In infants, this reflex is activated by turning the head and moving it to the side. This causes the limbs on the same side as the turned head to extend, while the limbs on the other side bend.
This reflex supports one-sided homolateral movements and the development of various cognitive systems, such as auditory and visual perception, spatial orientation, and perceptual memory. It is particularly responsible for the left hemisphere and for the speech and language center. It aids in the development of the STNR and can already be felt during pregnancy as a kicking movement. During birth, ATNR movements support contractions. Birth is triggered by the child and is always a collaboration between mother and child! The ATNR opposes the Perez reflex and provides the child with a breather during birth.
If the ATNR is not fully integrated, the activation of all extensor muscles from the head to the feet on the facial side becomes hyperactive due to the head rotation. This includes the scalp, facial muscles, tongue, shoulders, and the entire body down to the foot. On the back of the head, the flexor muscles from top to bottom become hypotonic. This is very straining, as it prevents the individual from experiencing a sense of balance.
If the reflex is not fully integrated, the following abnormalities can occur:
- Auditory and visual perception are impaired.
- Orientation in space is limited.
- Difficulty switching from focused to peripheral vision or hearing may occur.
- Impaired memory and retentiveness are observable.
- Homolateral movement patterns predominate.
- The horizontal body centerline cannot be crossed.
- Turning the head triggers co-movements of the extremities.
- Balance problems may occur.
- Difficulties in spelling, grammar and arithmetic are to be expected, as well as difficulties in expressing one’s own thoughts in writing.
- When reading, the head is moved along, letters and words are omitted.
- The body’s momentum causes a lot of emotional stress and low frustration tolerance.
- ADD and ADHD may develop as a result.
Origin: 13th week intrauterine
Duration: 4th – 6th month of life
Integration: 6th – 7th month of life
The ATNR is often referred to as the fencing position. If it remains active after the first year of life, this reflex will significantly impact school performance and social interaction. The paper’s position will be turned to the side while writing, depending on the degree of integration of this reflex. The more the sheet is rotated – sometimes it even ends up upside-down – the less integrated the reflex.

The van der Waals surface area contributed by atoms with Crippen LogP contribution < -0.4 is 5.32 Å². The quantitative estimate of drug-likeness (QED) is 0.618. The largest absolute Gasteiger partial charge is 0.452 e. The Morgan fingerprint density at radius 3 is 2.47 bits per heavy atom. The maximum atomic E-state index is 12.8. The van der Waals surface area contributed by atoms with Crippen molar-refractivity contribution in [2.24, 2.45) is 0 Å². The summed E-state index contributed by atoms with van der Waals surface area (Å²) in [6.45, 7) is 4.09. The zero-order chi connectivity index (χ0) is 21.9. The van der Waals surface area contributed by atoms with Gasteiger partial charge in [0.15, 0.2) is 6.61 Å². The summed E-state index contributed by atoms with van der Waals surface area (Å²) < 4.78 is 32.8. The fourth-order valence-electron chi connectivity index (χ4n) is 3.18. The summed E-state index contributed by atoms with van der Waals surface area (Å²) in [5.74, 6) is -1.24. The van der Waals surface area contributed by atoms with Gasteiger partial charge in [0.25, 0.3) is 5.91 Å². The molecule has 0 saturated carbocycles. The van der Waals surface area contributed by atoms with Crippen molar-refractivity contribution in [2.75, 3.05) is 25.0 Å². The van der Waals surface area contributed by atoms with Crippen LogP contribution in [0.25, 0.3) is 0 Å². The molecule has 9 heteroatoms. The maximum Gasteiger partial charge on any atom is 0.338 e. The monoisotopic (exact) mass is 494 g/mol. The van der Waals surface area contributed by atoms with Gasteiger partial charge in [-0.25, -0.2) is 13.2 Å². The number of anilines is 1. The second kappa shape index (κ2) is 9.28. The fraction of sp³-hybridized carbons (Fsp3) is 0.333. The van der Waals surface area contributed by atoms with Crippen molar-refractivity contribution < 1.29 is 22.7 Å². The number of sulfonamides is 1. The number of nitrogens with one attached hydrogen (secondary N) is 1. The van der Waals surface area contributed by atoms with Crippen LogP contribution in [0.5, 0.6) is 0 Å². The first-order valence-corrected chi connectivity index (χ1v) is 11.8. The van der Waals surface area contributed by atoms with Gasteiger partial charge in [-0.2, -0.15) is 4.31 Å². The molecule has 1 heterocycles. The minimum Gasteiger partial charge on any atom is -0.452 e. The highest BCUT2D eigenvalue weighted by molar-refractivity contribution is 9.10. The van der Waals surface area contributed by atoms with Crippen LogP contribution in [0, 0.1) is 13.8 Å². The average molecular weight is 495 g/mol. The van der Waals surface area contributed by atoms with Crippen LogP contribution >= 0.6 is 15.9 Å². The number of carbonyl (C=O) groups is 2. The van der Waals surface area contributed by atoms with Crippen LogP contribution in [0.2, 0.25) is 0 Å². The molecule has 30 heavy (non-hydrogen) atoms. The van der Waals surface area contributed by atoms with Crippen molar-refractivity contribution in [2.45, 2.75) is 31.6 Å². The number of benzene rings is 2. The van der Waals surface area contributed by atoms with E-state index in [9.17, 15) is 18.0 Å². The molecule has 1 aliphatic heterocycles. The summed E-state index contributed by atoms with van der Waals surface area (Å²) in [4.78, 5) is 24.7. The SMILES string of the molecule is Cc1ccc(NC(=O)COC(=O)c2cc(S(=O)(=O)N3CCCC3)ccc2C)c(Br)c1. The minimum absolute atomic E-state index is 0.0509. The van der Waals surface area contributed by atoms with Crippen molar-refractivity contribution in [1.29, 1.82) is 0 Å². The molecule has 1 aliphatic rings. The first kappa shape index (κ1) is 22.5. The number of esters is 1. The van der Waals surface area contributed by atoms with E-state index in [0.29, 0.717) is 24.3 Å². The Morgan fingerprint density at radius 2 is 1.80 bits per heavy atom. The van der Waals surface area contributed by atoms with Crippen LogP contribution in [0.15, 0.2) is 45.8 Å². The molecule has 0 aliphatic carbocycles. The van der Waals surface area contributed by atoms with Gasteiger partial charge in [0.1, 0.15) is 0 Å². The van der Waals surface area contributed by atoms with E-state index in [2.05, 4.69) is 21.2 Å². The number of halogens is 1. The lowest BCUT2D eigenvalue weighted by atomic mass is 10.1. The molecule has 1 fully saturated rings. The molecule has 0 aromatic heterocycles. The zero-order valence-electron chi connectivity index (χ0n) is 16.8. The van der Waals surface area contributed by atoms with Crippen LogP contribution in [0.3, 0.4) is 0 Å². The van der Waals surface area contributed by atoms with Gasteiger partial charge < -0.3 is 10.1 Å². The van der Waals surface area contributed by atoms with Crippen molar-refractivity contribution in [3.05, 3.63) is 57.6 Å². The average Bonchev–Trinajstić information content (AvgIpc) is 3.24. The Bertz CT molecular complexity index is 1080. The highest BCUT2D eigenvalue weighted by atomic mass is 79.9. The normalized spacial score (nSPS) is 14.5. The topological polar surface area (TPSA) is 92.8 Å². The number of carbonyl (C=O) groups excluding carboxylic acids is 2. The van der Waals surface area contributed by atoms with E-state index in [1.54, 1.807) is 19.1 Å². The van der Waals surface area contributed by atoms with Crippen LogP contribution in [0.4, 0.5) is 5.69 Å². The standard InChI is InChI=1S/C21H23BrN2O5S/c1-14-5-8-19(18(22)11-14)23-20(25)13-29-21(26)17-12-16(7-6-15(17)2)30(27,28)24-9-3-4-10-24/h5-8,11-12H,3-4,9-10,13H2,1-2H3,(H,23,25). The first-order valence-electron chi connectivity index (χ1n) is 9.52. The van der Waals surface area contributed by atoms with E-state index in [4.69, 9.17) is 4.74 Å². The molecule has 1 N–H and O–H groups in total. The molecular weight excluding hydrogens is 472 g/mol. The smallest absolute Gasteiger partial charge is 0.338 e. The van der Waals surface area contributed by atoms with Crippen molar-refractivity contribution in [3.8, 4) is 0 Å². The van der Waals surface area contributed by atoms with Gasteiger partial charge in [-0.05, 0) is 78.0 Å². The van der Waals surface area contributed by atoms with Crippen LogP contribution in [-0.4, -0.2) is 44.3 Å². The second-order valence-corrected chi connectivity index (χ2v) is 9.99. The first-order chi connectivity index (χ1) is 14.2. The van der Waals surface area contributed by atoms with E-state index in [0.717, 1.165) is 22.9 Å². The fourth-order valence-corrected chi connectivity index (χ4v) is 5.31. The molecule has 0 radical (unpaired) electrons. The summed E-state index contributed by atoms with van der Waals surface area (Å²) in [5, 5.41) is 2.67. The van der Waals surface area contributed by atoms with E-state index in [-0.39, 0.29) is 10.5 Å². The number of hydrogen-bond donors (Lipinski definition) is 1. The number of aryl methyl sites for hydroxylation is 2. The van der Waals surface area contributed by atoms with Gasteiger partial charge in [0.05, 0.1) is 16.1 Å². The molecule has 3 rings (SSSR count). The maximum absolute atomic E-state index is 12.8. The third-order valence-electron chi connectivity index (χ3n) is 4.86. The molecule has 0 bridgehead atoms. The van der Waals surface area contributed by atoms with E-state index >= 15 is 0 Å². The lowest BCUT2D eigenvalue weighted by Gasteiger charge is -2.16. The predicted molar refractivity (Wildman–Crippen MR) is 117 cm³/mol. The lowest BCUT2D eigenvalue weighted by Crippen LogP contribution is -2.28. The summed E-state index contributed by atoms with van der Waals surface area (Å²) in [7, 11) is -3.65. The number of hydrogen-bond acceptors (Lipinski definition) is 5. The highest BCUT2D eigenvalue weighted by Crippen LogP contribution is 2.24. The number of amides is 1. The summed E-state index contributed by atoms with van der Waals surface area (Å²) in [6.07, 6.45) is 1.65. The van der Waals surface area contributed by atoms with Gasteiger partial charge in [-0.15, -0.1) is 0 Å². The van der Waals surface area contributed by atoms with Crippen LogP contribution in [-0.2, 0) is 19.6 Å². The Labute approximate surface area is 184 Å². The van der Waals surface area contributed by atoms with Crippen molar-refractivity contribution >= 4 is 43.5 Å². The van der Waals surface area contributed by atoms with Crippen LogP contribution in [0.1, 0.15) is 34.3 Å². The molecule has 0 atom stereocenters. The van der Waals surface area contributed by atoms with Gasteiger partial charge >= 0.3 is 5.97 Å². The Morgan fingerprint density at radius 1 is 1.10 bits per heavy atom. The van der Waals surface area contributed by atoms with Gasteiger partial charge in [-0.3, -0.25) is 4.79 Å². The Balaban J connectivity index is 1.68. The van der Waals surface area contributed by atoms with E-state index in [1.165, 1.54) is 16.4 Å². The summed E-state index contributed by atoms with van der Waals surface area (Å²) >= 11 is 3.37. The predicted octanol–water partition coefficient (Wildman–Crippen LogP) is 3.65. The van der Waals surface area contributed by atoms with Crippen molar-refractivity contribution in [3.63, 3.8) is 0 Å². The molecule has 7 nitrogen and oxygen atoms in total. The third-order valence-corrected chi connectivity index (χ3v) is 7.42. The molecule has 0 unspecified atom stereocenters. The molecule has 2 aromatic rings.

Consequences for adults
The tonic patterns that become apparent include: On the side where the arm and leg are bent, the tension in the body is much higher than on the other side. This results in the leg being turned outward later in adulthood, causing the body to lean slightly to one side. Full alignment is also difficult for adults.
Observations in togetherness
In a social setting, a child on the playground may suddenly turn around and inadvertently touch another child with their hand. This can lead to the child feeling attacked and the “striking” child being harshly scolded. A supervising adult may see this and say, “I saw exactly how you hit your friend,” and sanction the child. The child may not even realize that they touched their friend because the head turn automatically made the arm move, leading to the collision.
Again, the BalanceHIRO® exercises can help integrate this reflex. All exercises in this program contribute to the normalization of muscle tone, as it is either too tense or too relaxed when early childhood reflexes are not integrated. Thus, there is no need for specific exercises for each reflex; just doing one or two exercises regularly will suffice. The attention problems, outbursts of anger, and daydreaming will gradually decrease, helping the child truly come into themselves.
More interesting knowledge…
… über frühkindliche Reflexe, sowie konkrete Übungen zur nachträglichen Integration und Zentrierung gibt es in meinem Kurs BalanceHIRO®